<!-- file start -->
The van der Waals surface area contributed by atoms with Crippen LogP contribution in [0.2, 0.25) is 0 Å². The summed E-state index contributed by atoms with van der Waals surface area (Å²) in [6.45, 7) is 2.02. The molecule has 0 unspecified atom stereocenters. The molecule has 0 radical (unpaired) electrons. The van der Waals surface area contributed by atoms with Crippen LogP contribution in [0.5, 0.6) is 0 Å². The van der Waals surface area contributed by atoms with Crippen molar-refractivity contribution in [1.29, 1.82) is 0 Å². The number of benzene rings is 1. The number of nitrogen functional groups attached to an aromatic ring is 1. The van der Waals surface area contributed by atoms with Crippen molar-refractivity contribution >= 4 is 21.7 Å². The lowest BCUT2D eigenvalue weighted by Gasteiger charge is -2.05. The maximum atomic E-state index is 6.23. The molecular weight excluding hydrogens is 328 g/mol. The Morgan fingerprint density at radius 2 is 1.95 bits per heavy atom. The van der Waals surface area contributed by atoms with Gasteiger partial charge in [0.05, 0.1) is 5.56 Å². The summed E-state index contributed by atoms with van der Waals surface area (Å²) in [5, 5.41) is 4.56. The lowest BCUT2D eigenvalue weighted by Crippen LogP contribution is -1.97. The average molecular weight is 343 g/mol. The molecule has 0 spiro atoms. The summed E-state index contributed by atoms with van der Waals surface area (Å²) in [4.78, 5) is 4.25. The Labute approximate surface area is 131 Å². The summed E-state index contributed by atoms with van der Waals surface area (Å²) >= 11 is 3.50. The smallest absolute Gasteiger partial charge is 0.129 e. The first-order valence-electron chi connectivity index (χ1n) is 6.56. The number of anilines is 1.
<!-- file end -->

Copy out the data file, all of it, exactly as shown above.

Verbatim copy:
The van der Waals surface area contributed by atoms with Crippen LogP contribution in [0.2, 0.25) is 0 Å². The summed E-state index contributed by atoms with van der Waals surface area (Å²) in [6.45, 7) is 2.02. The molecule has 0 unspecified atom stereocenters. The molecule has 0 radical (unpaired) electrons. The van der Waals surface area contributed by atoms with Crippen LogP contribution in [0.5, 0.6) is 0 Å². The van der Waals surface area contributed by atoms with Crippen molar-refractivity contribution in [1.29, 1.82) is 0 Å². The number of benzene rings is 1. The number of nitrogen functional groups attached to an aromatic ring is 1. The van der Waals surface area contributed by atoms with Crippen molar-refractivity contribution >= 4 is 21.7 Å². The lowest BCUT2D eigenvalue weighted by Gasteiger charge is -2.05. The maximum atomic E-state index is 6.23. The molecular weight excluding hydrogens is 328 g/mol. The Morgan fingerprint density at radius 2 is 1.95 bits per heavy atom. The van der Waals surface area contributed by atoms with Gasteiger partial charge in [0.05, 0.1) is 5.56 Å². The summed E-state index contributed by atoms with van der Waals surface area (Å²) in [5, 5.41) is 4.56. The lowest BCUT2D eigenvalue weighted by Crippen LogP contribution is -1.97. The average molecular weight is 343 g/mol. The molecule has 0 spiro atoms. The summed E-state index contributed by atoms with van der Waals surface area (Å²) in [4.78, 5) is 4.25. The Labute approximate surface area is 131 Å². The summed E-state index contributed by atoms with van der Waals surface area (Å²) >= 11 is 3.50. The smallest absolute Gasteiger partial charge is 0.129 e. The first-order valence-electron chi connectivity index (χ1n) is 6.56. The number of anilines is 1.